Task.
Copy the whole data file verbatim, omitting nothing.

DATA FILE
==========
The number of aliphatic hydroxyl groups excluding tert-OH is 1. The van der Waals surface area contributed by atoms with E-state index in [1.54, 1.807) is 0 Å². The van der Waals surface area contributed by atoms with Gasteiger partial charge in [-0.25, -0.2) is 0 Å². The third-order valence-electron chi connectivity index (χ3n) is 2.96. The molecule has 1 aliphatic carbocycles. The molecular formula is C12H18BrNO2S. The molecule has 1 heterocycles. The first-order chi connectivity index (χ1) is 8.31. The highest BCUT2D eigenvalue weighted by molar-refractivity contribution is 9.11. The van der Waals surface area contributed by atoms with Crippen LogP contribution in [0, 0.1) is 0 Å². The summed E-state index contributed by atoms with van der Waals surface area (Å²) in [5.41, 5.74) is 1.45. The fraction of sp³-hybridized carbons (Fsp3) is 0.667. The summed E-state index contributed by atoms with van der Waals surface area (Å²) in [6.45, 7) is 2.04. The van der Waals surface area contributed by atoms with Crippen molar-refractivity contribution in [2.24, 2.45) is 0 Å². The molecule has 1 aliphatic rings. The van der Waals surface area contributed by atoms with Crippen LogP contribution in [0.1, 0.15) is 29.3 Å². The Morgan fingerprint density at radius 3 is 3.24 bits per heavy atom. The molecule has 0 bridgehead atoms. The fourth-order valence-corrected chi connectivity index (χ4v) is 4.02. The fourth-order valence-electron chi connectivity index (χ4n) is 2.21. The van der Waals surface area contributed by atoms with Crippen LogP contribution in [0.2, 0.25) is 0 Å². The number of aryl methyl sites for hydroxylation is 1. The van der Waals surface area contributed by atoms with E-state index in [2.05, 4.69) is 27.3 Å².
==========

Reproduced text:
The number of aliphatic hydroxyl groups excluding tert-OH is 1. The van der Waals surface area contributed by atoms with E-state index in [1.54, 1.807) is 0 Å². The van der Waals surface area contributed by atoms with Gasteiger partial charge in [-0.25, -0.2) is 0 Å². The third-order valence-electron chi connectivity index (χ3n) is 2.96. The molecule has 1 aliphatic carbocycles. The molecular formula is C12H18BrNO2S. The molecule has 1 heterocycles. The first-order chi connectivity index (χ1) is 8.31. The highest BCUT2D eigenvalue weighted by molar-refractivity contribution is 9.11. The van der Waals surface area contributed by atoms with Crippen LogP contribution in [0, 0.1) is 0 Å². The summed E-state index contributed by atoms with van der Waals surface area (Å²) in [5.41, 5.74) is 1.45. The fraction of sp³-hybridized carbons (Fsp3) is 0.667. The summed E-state index contributed by atoms with van der Waals surface area (Å²) in [6.45, 7) is 2.04. The van der Waals surface area contributed by atoms with Crippen molar-refractivity contribution in [2.24, 2.45) is 0 Å². The molecule has 1 aliphatic rings. The van der Waals surface area contributed by atoms with Crippen LogP contribution in [0.1, 0.15) is 29.3 Å². The Morgan fingerprint density at radius 3 is 3.24 bits per heavy atom. The molecule has 0 bridgehead atoms. The fourth-order valence-corrected chi connectivity index (χ4v) is 4.02. The fourth-order valence-electron chi connectivity index (χ4n) is 2.21. The van der Waals surface area contributed by atoms with Crippen LogP contribution in [0.2, 0.25) is 0 Å². The number of aryl methyl sites for hydroxylation is 1. The van der Waals surface area contributed by atoms with E-state index in [2.05, 4.69) is 27.3 Å².